Impinged Diesel Spray Evaluation for Indirect Air-Fuel Mixing Processes and its Comparison with Non-Vaporing Impinging Spray Under Diesel Engine Conditions 2019-01-0267
Under low-temperature combustion for the high fuel efficiency and low emissions achievement, the fuel impingement often occurs in direct injection diesel engines especially when a short distance is between the injector and piston head/cylinder wall. The impingement plays an important role in the mixing-controlled combustion mode because it affects the air-fuel mixing rate through the disrupted event by the impingement. However, the air entrainment during the combustion is hard to be directly evaluated. In this study, the local boundary curvatures of non-reacting fuel spray expansion and flame propagation upon impingement are quantified as an indicator of the level of air entrainment. The experiments were performed in a constant volume combustion chamber with the ambient density of 22.8 kg/m3. Diesel was injected into the chamber at an injection pressure of 150 MPa. Under the non-reacting case, the chamber was filled with nitrogen at the ambient temperature of 423 K. The ambient temperature was varied with 800 K, 900 K and 1000 K for reacting case to study the effect of ambient temperature on the air-fuel mixing process. The liquid spray expansion and flame propagation on the impinging plate were captured by a high-speed camera from bottom view by using Mie scattering and natural luminosity, respectively. An in-house MATLAB code has been used to post-process the high-speed images. The local curvatures were correlated with the local zones of soot generation to explore the relationship between the air entrainment and soot generation. In addition, to quantify the heat loss on the cold surface by the flame impingement, local temporal heat flux and accumulated heat transfer at three locations were obtained.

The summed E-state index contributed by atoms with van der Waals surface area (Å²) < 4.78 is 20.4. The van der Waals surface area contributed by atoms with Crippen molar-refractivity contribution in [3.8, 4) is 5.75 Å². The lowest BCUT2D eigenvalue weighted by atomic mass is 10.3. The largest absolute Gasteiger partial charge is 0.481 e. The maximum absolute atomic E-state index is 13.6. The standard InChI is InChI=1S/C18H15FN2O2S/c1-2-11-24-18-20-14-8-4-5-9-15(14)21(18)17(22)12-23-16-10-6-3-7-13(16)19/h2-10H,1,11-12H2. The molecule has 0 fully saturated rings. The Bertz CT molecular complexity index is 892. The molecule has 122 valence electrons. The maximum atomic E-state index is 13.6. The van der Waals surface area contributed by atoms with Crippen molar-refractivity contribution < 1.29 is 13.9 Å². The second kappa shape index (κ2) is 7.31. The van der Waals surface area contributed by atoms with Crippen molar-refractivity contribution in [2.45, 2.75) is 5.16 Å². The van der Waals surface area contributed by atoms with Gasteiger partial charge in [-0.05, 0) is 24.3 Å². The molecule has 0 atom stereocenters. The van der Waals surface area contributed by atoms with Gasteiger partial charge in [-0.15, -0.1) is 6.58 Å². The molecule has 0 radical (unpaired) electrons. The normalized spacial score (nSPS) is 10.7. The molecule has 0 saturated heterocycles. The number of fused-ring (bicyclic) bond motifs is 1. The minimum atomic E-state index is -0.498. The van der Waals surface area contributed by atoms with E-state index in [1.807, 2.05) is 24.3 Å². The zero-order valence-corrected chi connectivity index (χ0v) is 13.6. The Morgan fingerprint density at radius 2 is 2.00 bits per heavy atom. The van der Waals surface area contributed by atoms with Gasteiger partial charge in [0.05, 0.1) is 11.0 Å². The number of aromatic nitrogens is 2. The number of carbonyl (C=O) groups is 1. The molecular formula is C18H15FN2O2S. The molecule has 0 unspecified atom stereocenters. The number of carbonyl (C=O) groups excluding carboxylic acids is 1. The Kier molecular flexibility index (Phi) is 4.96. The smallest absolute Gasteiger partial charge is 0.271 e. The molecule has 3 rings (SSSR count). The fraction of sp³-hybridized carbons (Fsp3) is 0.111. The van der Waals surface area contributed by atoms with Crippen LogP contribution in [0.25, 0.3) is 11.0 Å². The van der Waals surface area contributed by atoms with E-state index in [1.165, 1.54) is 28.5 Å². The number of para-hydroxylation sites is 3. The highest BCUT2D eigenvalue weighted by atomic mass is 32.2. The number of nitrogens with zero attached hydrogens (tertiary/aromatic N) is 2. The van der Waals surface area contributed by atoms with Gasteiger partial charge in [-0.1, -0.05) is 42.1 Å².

Zhihao Zhao, Xiucheng Zhu, Jeffrey Naber, Seong-Young Lee